*Comedian George Wilborn, co-host of the nationally syndicated radio program “The Michael Baisden Show,” says he and his family are the victims of housing discrimination in Chicago after sellers of a $1.7 million home allegedly shut down the deal upon discovering he is black.
The Department of Housing and Urban Development announced Tuesday that it had filed an administrative complaint against homeowners Daniel and Adrienne Sabbia, real estate agent Jeffrey Lowe and prominent Chicago real estate firm Prudential Rubloff Properties. The agency charged that they violated the Fair Housing Act when the Sabbias backed out of a verbal agreement to sell their home to the Willborns, who are African-American.
Despite agreeing on a $1.7 million purchase price for the home Jan. 4, the Sabbias never signed a purchase contract. According to the complaint, Lowe told the Willborns’ agent, Dylcia Cornelious, on Jan. 11 that the Sabbias had changed their minds and were taking the home off the market, despite it being listed for sale for almost two years.
“By refusing to sign the sales contract,” HUD said in its complaint, the Sabbias “committed unlawful discrimination” by refusing to sell the home to the Willborns “after the making of a bona fide offer because of their race, African-American.”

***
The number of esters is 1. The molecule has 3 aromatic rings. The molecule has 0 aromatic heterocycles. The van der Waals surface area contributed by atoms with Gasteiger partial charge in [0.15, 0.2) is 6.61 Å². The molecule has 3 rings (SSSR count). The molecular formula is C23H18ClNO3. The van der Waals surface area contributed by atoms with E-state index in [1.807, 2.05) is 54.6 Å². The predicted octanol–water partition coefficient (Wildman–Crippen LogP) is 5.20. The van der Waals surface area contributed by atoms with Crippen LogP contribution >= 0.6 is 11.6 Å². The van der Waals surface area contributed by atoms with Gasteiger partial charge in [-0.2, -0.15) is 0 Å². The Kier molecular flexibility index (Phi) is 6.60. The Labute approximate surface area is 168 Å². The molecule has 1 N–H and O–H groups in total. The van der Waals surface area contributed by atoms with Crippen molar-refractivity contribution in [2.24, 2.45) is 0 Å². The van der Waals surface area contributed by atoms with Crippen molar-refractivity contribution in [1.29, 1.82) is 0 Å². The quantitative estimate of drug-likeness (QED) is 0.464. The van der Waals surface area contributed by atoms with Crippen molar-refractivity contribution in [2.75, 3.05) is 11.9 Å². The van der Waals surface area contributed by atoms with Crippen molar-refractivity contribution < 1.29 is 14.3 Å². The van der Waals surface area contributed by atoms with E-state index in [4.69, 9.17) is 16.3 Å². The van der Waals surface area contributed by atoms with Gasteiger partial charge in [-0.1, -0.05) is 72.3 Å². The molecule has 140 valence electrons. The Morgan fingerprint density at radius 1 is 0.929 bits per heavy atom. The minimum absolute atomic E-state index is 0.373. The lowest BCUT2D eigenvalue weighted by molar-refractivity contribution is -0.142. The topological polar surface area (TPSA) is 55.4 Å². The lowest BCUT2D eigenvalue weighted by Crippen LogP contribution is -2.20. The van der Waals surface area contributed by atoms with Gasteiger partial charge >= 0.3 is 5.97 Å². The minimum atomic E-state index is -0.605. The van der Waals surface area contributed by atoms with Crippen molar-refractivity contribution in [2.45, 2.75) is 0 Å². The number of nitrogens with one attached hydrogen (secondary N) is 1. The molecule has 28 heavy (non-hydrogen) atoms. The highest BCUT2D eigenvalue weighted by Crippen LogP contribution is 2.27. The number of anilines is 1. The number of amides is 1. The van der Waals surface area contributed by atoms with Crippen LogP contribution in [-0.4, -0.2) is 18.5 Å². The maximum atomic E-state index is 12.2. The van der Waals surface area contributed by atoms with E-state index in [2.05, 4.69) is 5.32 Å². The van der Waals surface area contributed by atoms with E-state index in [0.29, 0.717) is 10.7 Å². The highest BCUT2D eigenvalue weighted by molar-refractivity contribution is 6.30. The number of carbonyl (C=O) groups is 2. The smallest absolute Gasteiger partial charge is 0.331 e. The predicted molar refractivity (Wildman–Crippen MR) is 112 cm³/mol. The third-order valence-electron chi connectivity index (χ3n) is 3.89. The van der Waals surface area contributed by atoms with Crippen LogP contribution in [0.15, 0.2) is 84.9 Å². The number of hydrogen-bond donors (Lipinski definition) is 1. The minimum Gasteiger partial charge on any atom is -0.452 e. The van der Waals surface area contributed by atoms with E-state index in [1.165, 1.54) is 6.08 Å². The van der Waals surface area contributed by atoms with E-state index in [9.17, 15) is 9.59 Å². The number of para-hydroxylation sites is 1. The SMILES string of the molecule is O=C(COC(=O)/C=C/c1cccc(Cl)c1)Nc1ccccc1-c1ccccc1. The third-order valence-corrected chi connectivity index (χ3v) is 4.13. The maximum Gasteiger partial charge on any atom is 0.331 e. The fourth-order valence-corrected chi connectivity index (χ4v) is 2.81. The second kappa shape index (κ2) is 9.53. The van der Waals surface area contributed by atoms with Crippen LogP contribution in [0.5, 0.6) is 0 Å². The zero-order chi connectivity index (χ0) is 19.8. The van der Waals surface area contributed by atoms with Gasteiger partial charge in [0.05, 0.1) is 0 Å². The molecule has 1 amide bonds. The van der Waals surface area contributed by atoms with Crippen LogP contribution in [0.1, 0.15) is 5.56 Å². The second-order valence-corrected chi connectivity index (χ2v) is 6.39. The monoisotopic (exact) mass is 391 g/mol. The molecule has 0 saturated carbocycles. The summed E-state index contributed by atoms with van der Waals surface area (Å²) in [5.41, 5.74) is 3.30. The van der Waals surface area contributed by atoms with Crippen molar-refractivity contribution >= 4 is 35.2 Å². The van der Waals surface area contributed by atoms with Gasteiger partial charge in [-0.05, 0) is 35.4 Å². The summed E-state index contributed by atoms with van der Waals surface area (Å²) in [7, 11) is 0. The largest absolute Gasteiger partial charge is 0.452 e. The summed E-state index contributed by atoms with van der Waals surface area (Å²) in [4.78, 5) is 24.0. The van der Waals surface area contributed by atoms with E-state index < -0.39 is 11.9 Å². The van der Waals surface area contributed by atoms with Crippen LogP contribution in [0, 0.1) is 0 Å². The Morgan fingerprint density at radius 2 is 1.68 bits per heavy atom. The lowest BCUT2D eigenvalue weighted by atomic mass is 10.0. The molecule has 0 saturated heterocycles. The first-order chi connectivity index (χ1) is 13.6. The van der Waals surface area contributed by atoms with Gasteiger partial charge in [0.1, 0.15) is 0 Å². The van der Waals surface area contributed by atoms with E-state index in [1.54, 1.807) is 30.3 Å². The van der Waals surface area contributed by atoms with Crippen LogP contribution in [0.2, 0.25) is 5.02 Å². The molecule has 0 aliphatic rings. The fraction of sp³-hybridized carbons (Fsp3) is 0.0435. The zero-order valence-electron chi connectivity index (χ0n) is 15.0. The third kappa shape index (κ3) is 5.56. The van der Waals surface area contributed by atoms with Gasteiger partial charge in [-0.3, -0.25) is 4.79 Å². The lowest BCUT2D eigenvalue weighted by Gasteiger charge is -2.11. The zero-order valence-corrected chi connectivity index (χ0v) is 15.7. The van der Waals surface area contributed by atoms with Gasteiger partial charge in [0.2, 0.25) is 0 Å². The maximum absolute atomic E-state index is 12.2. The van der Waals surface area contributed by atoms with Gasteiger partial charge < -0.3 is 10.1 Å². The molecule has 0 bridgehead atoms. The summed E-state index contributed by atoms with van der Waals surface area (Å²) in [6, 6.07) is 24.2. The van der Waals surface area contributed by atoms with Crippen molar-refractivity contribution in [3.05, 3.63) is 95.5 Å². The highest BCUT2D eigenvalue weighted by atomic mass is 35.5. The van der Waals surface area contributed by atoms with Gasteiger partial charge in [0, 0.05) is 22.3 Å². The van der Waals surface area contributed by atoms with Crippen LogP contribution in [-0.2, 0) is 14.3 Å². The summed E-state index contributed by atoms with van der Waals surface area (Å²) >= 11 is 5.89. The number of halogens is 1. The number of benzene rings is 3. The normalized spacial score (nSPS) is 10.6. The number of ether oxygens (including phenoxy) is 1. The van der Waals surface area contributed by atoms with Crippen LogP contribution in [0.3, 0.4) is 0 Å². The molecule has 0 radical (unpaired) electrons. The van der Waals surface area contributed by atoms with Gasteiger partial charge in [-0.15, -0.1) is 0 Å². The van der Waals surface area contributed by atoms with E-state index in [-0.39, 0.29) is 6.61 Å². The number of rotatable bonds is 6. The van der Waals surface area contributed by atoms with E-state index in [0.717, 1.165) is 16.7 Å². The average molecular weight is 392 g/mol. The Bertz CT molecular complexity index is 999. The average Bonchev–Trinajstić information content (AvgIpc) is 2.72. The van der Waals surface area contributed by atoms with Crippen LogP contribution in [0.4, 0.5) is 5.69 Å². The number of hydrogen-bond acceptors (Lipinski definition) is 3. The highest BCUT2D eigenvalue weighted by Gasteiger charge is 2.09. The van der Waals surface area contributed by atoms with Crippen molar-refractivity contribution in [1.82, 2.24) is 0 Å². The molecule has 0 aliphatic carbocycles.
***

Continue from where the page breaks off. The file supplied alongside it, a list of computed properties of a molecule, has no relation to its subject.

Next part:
According to the complaint, during the negotiation process, Lowe told Cornelious that his sellers had researched the Willborns. The complaint noted that Internet searches of George Willborn produced numerous images of him.
The Willborns filed a complaint with HUD on Jan. 29, and after receiving the complaint, HUD said the Sabbias on Feb. 1 offered to sell the home and all its furniture to the Willborns for $1.799 million. The Willborns declined.
“I was appalled,” Willborn told the Chicago Tribune. “The feeling that my entire family has, it’s hard to describe. You’re talking about 2010. I don’t know if people realize it, but we elected an African-American president, so it’s not asking too much to be able to live where we want to live.”
Built in 2006, the 8,000-square-foot home in Chicago’s Bridgeport neighborhood had large closets for his wife, Peytyn, an outdoor basketball court for their 12-year-old son, a private bathroom for their 19-year-old daughter and a home theater room that was to become Willborn’s “man cave,” notes the Chicago Sun-Times. They made an offer on the $1.799 million home the day they saw it in early January.
“It was what we considered to be a dream house,” said Willborn.